Lockton boss raises concerns over claims payment and cost-cutting
The insurance industry has failed to respond adequately to new and emerging risks, according to Lockton chief executive Julian James.
James, who was speaking to Insurance Times at the Biba 2012 conference, said that the industry had fared well over the last two to three years, particularly against the backdrop of the global economic crisis and a year of unprecendented natural catastrophes.
But he said that, since the Thai floods and the unpredicted losses that ensued, combined with the increased threat of cyber risk and other emerging risks, only a few new products had come on the market in response.
“You could say there is a really missed opportunity for the insurance market,” James said.
“And in the worst case you could say the insurance market has not responded well to the needs of its customers.
“Therefore, if people want to make sure our industry stays relevant to the future world they have to do better with innovation.”
James said it was in industry-wide problem for brokers and insurers alike and it was up to both segments to respond to the risks that are emerging.
He said that cyber risk was an area that companies were only starting to get their heads around, mainly in terms of data security and protection, while there was a lack of insurance products covering reputational risk, particularly relevant given the $2bn trading loss by JP Morgan that rocked the financial world.
“The industry needs to do a better job of thinking about what new products people need to buy and what is going to help them in their business,” he said.
Another big risk and unknown quantity is nanotechnology, which is looming large, according to James.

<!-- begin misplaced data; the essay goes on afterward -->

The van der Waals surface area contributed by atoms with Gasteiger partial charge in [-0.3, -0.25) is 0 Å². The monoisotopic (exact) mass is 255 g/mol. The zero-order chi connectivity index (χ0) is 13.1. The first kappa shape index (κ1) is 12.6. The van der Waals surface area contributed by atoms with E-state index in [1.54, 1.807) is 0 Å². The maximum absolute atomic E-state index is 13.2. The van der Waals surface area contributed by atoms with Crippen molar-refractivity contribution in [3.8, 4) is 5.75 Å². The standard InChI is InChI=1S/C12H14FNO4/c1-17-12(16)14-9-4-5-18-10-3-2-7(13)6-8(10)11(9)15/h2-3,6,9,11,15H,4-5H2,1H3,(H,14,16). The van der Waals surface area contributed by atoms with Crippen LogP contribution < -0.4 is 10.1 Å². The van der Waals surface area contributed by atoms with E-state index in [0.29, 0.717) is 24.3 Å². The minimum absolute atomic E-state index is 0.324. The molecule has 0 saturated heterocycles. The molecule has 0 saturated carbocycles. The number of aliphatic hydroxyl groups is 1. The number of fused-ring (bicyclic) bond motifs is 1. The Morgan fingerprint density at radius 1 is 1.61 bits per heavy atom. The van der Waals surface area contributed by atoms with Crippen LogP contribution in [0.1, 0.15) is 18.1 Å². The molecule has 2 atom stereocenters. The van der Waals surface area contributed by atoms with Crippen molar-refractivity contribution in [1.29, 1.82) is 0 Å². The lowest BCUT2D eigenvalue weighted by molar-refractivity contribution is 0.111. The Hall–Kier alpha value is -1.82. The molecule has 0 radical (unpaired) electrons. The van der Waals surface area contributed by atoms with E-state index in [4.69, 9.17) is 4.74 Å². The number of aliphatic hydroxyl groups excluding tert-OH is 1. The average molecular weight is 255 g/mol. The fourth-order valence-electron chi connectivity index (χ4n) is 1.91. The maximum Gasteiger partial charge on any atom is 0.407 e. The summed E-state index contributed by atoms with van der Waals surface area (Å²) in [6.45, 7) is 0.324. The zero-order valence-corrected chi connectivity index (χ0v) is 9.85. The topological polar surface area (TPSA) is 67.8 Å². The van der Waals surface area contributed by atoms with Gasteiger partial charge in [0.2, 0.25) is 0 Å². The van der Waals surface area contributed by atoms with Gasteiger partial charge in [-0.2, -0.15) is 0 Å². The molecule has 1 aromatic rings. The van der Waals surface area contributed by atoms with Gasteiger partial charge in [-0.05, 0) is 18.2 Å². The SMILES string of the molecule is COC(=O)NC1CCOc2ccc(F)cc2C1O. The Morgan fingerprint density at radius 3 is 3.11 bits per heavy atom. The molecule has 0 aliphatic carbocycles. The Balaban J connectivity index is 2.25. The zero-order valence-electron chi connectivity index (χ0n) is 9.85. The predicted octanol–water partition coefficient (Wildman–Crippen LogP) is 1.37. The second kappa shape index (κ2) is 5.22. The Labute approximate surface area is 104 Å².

James also raised the issue to claims payment, saying that, while the strength of the industry to pay claims was at an all-time high, he questioned whether some companies were willing to pay them.
“Clients are now beginning to ask questions about what’s the right product and price, and also is this carrier going to pay claims,” he said.
“If you are going to differentiate yourself, you have to establish a reputation to pay up when disaster strikes.”
He has also raised concerns about companies cutting costs in the wrong areas of the business, particularly in this current age of austerity. “People try to save money in areas that affect the business,” he said.
“You see companies cutitng costs from the wrong areas of the business, but really they need to do so in order to make it more efficient, so the focus needs to be on areas that don’t deliver.”
James expressed concern about the eurozone debt crisis and the wider implications, which combined with economic and political instability, will have a knock-on effect on insurance companies’ assets.
He said that governments’ debt downgrades coupled with the possible break-up of the euro was going to impact growth.
For brokers, he said, that meant providing the best advice and experience to their clients.